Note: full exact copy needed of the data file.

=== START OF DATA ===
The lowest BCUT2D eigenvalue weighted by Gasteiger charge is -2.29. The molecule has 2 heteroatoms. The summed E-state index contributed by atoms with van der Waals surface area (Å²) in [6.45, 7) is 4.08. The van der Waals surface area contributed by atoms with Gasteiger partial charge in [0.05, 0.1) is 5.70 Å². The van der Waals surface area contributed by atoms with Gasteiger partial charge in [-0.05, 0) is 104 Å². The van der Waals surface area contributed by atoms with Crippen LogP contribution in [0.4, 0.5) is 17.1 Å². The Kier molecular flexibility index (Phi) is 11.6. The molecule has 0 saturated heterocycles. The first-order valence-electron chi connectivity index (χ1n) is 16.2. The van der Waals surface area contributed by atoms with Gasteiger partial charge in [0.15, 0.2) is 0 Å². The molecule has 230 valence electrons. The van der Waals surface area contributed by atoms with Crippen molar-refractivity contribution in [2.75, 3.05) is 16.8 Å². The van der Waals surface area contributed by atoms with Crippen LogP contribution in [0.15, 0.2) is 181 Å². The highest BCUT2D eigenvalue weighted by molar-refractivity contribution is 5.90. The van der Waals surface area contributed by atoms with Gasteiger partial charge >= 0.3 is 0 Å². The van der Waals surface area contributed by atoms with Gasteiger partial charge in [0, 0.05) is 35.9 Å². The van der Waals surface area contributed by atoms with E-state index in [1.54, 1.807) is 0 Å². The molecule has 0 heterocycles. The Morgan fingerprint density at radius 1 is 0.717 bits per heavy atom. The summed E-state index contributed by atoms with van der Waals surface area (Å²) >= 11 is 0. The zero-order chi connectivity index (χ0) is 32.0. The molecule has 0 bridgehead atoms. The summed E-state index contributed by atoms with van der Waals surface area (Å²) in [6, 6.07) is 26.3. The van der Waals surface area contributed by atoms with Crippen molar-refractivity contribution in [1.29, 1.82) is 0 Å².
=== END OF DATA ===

The lowest BCUT2D eigenvalue weighted by Gasteiger charge is -2.29. The molecule has 2 heteroatoms. The summed E-state index contributed by atoms with van der Waals surface area (Å²) in [6.45, 7) is 4.08. The van der Waals surface area contributed by atoms with Gasteiger partial charge in [0.05, 0.1) is 5.70 Å². The van der Waals surface area contributed by atoms with Gasteiger partial charge in [-0.05, 0) is 104 Å². The van der Waals surface area contributed by atoms with Crippen LogP contribution in [0.4, 0.5) is 17.1 Å². The Kier molecular flexibility index (Phi) is 11.6. The molecule has 0 saturated heterocycles. The first-order valence-electron chi connectivity index (χ1n) is 16.2. The van der Waals surface area contributed by atoms with Gasteiger partial charge in [0.15, 0.2) is 0 Å². The molecule has 230 valence electrons. The van der Waals surface area contributed by atoms with Crippen molar-refractivity contribution in [2.75, 3.05) is 16.8 Å². The van der Waals surface area contributed by atoms with Crippen LogP contribution in [0.15, 0.2) is 181 Å². The highest BCUT2D eigenvalue weighted by molar-refractivity contribution is 5.90. The van der Waals surface area contributed by atoms with Gasteiger partial charge >= 0.3 is 0 Å². The van der Waals surface area contributed by atoms with Gasteiger partial charge in [0, 0.05) is 35.9 Å². The van der Waals surface area contributed by atoms with E-state index in [1.54, 1.807) is 0 Å². The molecule has 0 heterocycles. The Morgan fingerprint density at radius 1 is 0.717 bits per heavy atom. The summed E-state index contributed by atoms with van der Waals surface area (Å²) >= 11 is 0. The zero-order chi connectivity index (χ0) is 32.0. The molecule has 0 bridgehead atoms. The summed E-state index contributed by atoms with van der Waals surface area (Å²) in [6, 6.07) is 26.3. The van der Waals surface area contributed by atoms with Crippen molar-refractivity contribution in [1.29, 1.82) is 0 Å².